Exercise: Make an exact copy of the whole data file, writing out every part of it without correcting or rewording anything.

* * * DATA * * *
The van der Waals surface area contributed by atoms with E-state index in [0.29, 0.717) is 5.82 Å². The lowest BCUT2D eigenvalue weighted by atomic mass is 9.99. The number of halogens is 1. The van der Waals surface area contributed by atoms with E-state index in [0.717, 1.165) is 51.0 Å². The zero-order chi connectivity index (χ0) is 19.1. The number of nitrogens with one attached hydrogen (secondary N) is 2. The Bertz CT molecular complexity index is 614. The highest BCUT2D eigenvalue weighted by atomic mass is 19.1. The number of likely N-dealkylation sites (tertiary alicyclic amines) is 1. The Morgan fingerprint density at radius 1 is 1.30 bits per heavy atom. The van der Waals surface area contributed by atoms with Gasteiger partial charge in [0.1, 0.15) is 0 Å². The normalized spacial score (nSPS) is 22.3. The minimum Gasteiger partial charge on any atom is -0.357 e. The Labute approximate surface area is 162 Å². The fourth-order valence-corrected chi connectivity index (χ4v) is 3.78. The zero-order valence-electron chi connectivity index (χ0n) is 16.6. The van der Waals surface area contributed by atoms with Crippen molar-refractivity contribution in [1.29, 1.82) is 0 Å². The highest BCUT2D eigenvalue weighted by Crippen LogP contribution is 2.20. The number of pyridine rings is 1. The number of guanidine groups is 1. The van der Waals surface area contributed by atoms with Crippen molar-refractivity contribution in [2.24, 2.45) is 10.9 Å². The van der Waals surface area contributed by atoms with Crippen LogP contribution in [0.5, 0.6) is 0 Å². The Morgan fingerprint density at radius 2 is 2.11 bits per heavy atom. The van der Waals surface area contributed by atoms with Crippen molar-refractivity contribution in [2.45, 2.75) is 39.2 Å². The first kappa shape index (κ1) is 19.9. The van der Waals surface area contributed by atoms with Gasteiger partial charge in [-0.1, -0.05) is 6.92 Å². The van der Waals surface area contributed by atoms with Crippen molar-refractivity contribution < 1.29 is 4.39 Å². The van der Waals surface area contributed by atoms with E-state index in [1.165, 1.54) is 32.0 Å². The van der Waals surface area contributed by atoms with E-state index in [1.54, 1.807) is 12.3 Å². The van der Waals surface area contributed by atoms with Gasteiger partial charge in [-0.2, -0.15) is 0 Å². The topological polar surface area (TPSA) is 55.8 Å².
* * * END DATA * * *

The van der Waals surface area contributed by atoms with E-state index in [0.29, 0.717) is 5.82 Å². The lowest BCUT2D eigenvalue weighted by atomic mass is 9.99. The number of halogens is 1. The van der Waals surface area contributed by atoms with E-state index in [0.717, 1.165) is 51.0 Å². The zero-order chi connectivity index (χ0) is 19.1. The number of nitrogens with one attached hydrogen (secondary N) is 2. The Bertz CT molecular complexity index is 614. The highest BCUT2D eigenvalue weighted by atomic mass is 19.1. The number of likely N-dealkylation sites (tertiary alicyclic amines) is 1. The Morgan fingerprint density at radius 1 is 1.30 bits per heavy atom. The van der Waals surface area contributed by atoms with Gasteiger partial charge in [0.1, 0.15) is 0 Å². The normalized spacial score (nSPS) is 22.3. The minimum Gasteiger partial charge on any atom is -0.357 e. The Labute approximate surface area is 162 Å². The fourth-order valence-corrected chi connectivity index (χ4v) is 3.78. The zero-order valence-electron chi connectivity index (χ0n) is 16.6. The van der Waals surface area contributed by atoms with Crippen molar-refractivity contribution in [1.29, 1.82) is 0 Å². The highest BCUT2D eigenvalue weighted by Crippen LogP contribution is 2.20. The number of pyridine rings is 1. The number of guanidine groups is 1. The van der Waals surface area contributed by atoms with Crippen molar-refractivity contribution in [2.24, 2.45) is 10.9 Å². The van der Waals surface area contributed by atoms with Crippen LogP contribution in [0.5, 0.6) is 0 Å². The Morgan fingerprint density at radius 2 is 2.11 bits per heavy atom. The van der Waals surface area contributed by atoms with Crippen molar-refractivity contribution in [2.45, 2.75) is 39.2 Å². The first kappa shape index (κ1) is 19.9. The van der Waals surface area contributed by atoms with Gasteiger partial charge in [-0.1, -0.05) is 6.92 Å². The van der Waals surface area contributed by atoms with Crippen molar-refractivity contribution < 1.29 is 4.39 Å². The van der Waals surface area contributed by atoms with E-state index in [1.165, 1.54) is 32.0 Å². The van der Waals surface area contributed by atoms with E-state index in [1.54, 1.807) is 12.3 Å². The van der Waals surface area contributed by atoms with Gasteiger partial charge in [-0.2, -0.15) is 0 Å². The topological polar surface area (TPSA) is 55.8 Å².